NEW YORK — A prominent lawyer can have another go at getting back money he paid in a divorce settlement before losing millions of dollars he'd invested with jailed financier Bernard Madoff, an appeals court ruled Tuesday.
The state Supreme Court's Appellate Division reinstated Steven Simkin's lawsuit against ex-wife Laura Blank. A lower court had thrown out the case.
Simkin, a real estate lawyer who has worked on multibillion-dollar deals, and Blank, a university administrator, divorced in 2006 after a 33-year marriage. Their divorce deal included $6.6 million in payments from Simkin to Blank, among other terms that divided their homes in Manhattan and Scarsdale, N.Y., cars and other items.
Simkin says about $2.7 million of the payments represented Blank's half of the couple's biggest asset: a Madoff account that turned out to be worthless when the money manager's massive pyramid scheme collapsed with his arrest in 2008. Madoff is serving a 150-year prison sentence after pleading guilty in 2009 to fraud charges, admitting cheating thousands of clients over two decades.
Simkin had kept the couple's Madoff account after the split. He wants the settlement adjusted to reflect that he ended up with an investment account that was "a sham and fiction," while his ex-wife got a "windfall," according to his lawsuit, filed in February 2009. The lawsuit doesn't specify how much money Simkin thinks he should get.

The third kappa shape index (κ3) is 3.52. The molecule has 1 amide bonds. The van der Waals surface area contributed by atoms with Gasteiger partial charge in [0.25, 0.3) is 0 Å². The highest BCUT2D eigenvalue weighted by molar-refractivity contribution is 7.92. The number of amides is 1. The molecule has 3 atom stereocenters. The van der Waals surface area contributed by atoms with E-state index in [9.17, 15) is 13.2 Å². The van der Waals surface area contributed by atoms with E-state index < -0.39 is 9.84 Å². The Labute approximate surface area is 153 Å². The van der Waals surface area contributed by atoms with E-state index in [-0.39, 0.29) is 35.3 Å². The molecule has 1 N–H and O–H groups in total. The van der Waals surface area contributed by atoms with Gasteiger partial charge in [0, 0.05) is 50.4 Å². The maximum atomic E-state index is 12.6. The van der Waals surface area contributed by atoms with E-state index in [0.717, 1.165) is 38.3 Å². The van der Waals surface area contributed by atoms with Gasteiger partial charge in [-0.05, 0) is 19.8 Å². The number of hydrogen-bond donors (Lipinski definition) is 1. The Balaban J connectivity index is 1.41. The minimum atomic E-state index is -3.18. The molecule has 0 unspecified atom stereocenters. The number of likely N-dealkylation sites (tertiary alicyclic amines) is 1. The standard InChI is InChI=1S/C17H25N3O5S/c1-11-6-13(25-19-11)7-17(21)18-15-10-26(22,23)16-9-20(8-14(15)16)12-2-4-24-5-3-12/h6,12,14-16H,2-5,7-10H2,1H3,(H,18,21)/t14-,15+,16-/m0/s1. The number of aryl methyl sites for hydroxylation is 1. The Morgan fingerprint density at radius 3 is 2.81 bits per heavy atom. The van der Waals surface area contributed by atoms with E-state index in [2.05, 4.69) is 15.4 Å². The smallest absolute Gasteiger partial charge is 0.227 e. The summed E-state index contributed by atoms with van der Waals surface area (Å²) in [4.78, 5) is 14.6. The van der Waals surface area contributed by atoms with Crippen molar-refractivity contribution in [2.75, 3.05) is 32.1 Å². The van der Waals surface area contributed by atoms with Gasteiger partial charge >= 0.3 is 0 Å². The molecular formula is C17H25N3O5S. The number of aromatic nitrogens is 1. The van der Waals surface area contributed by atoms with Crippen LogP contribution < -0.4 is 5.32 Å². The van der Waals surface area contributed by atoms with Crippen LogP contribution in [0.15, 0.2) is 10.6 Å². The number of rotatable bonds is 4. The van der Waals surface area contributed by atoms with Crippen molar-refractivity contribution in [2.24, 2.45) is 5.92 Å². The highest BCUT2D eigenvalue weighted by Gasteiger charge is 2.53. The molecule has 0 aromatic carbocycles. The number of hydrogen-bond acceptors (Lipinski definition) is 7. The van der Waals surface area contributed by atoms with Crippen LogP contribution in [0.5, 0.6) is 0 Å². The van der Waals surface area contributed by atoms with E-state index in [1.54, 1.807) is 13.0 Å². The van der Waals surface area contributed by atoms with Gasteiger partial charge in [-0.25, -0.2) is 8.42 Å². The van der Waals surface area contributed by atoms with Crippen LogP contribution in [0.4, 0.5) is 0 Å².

A majority of the five-judge appeals-court panel sided with him, saying Simkin had gotten a nonexistent asset in the deal.
"Steven never had an account," the majority wrote, because "on Madoff's own admission, there were no accounts within which trades were made."
But Blank's lawyer – and two dissenting appellate judges – says the Madoff account had value when Simkin negotiated to keep it, and any losses after that don't count. He took on the risk of investment losses when he kept the account and "received exactly what he bargained for," Justice Karla Moskowitz wrote in a dissent joined by Presiding Justice Luis A. Gonzalez.
"The conclusion the majority reaches ... is truly `divorced' from reality," Moskowitz wrote.
Blank's lawyer, Richard D. Emery, called the court majority's ruling "clear error" and said he planned to appeal.
"The point here is that: When is a deal a deal? This clearly is a divorce deal which was a deal in 2006, not to be reopened later on," he said.
Simkin and his lawyer didn't immediately respond to telephone messages left at their offices.